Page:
We are currently looking for interns, Ph.D. students, and post-doctoral scholars in the general area of geometric computing and digitial fabrication with a focus on smart materials, deployable structures, complex assemblies, and computational design. Please visit the links to find out more about our research efforts in these areas. LGG and EPFL offer a world-class, highly collaborative international research environment with competitive salaries and a beautiful setting on the shores of Lake Geneva.
Below are several examples of potential PhD research topics. This list is not exhaustive and other topics in the general domains of geometry processing, physics-based simulation, numerical optimization, computational design, or digital fabrication are possible.
3D assemblies refer to objects that combine multiple component parts into a structure with a specific form and/or functionality. Due to the ability to make complex and/or large objects from simple and small parts, 3D assemblies are widely used, e.g., in toys, mechanisms, furniture, and architecture. Designing complex assemblies is a challenging problem since we need to consider not only the geometry of parts and their local joining but also the functional and aesthetic performance of the whole assembly. The goal of this project is to develop computational methods and tools to assist the design, fabrication, and construction of complex assemblies. To achieve this goal, we investigate novel high-level assembly representations, combinatorial optimization algorithms, construction-aware design principles, and suitable design exploration methods.
Keywords: combinatorial optimization, graph algorithms, geometry optimization, joining technology, robotic assembly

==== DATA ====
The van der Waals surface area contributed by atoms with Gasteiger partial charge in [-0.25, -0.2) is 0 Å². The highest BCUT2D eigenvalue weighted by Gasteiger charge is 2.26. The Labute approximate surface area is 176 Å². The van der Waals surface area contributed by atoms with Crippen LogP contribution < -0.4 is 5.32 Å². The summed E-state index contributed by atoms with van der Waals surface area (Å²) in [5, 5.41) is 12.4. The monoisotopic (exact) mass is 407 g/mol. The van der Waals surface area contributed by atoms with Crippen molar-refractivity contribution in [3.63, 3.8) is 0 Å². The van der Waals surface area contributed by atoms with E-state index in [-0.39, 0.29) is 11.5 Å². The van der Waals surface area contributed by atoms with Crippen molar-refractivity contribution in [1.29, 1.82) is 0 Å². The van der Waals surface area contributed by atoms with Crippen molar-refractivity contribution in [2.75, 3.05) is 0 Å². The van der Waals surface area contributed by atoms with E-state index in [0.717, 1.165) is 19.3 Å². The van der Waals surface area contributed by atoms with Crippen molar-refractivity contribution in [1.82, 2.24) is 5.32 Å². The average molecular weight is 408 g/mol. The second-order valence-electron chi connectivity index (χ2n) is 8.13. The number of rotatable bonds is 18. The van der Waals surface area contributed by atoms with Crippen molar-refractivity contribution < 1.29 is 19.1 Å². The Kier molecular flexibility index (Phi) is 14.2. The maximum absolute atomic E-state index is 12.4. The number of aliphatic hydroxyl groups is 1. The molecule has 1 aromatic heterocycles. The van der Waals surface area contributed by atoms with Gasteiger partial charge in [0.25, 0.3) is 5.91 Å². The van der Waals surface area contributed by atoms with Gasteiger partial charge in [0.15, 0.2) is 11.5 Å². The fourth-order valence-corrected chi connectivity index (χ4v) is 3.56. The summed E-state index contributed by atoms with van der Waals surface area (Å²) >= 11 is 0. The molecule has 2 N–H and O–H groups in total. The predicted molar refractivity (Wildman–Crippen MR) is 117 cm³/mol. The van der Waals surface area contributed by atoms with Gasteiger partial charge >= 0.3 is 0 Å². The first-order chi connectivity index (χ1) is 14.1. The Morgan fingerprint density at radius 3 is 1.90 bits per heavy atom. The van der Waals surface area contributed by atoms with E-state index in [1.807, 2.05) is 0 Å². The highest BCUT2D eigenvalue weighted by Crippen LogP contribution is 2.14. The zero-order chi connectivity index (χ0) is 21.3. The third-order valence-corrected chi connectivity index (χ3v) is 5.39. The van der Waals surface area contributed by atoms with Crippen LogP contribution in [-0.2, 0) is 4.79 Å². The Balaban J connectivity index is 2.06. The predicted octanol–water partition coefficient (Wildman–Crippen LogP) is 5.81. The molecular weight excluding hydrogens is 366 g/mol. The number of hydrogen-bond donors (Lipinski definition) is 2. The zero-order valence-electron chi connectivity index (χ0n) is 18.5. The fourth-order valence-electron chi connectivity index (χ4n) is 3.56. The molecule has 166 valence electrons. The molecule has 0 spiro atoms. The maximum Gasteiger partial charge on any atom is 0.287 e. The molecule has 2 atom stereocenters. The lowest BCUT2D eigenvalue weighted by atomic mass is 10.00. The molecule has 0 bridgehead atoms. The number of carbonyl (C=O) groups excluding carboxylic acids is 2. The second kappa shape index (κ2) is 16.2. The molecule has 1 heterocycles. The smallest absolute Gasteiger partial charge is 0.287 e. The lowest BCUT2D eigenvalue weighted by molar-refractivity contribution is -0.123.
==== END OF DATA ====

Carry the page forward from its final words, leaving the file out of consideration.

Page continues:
Using insights from geometry and physical simulation, we can alter the behavior of materials to meet functional goals. For instance, we can cut slits into a solid, inextensible sheet of material to allow it to expand, and then by carefully designing these cuts, we can ensure the sheet pops into the curved surface of our choice when it is stretched. Or, we can design fine-scale microstructure geometry to create a 3D printed object that deforms in useful or surprising ways when forces are applied. This project seeks to develop computational techniques and tools such as efficient PDE solvers and shape optimization algorithms for designing and applying metamaterials in settings ranging from 3D printing to architecture.
Keywords: (discrete) differential geometry, shape optimization, partial differential equations, physics-based simulation
In this project we will explore the latest advances in machine learning to develop effective algorithms for geometric design space exploration. The core idea is to leverage forward simulation methods to train generative models such as variational auto encoders or generative adversarial networks to facilitate user- and performance-driven design of advanced geometric structures. This requires designing new learning architectures that are suitable for 3D geometric data with complex physical behavior that is directly linked to the object's performance. Another aspect of the research is to learn from user behavior to discover specific design preferences linked to a designer’s unique style in order to more effectively explore design alternatives.
Keywords: machine learning, generative adversarial networks, deep learning, optimization
Shape-morphing structures are physical systems that can transition (morph) from one geometric state to another. They find applications in diverse fields, for example as deployable solar panels for satellites, medical implants such as heart stents, morphable air foils, smart textiles, soft robotics, or architectural facade systems. In this project we focus on deployable surfaces that can be fabricated in a planar state and then be actuated to a programmed 3D target state. This means that the deployed state is encoded in the 2D material through locally prescribed deformation behavior. The goal is to develop novel computational tools for inverse design of such shape-morphing surfaces, that is, to find a suitable flat 2D material state that can be automatically deployed to a functional 3D target shape. This requires careful design of physics-based simulation and geometric optimization algorithms to handle the intricate coupling of geometry, material, and physical actuation.
Keywords: physics-based simulation, geometric optimization, computational design, finite element methods, inverse algorithms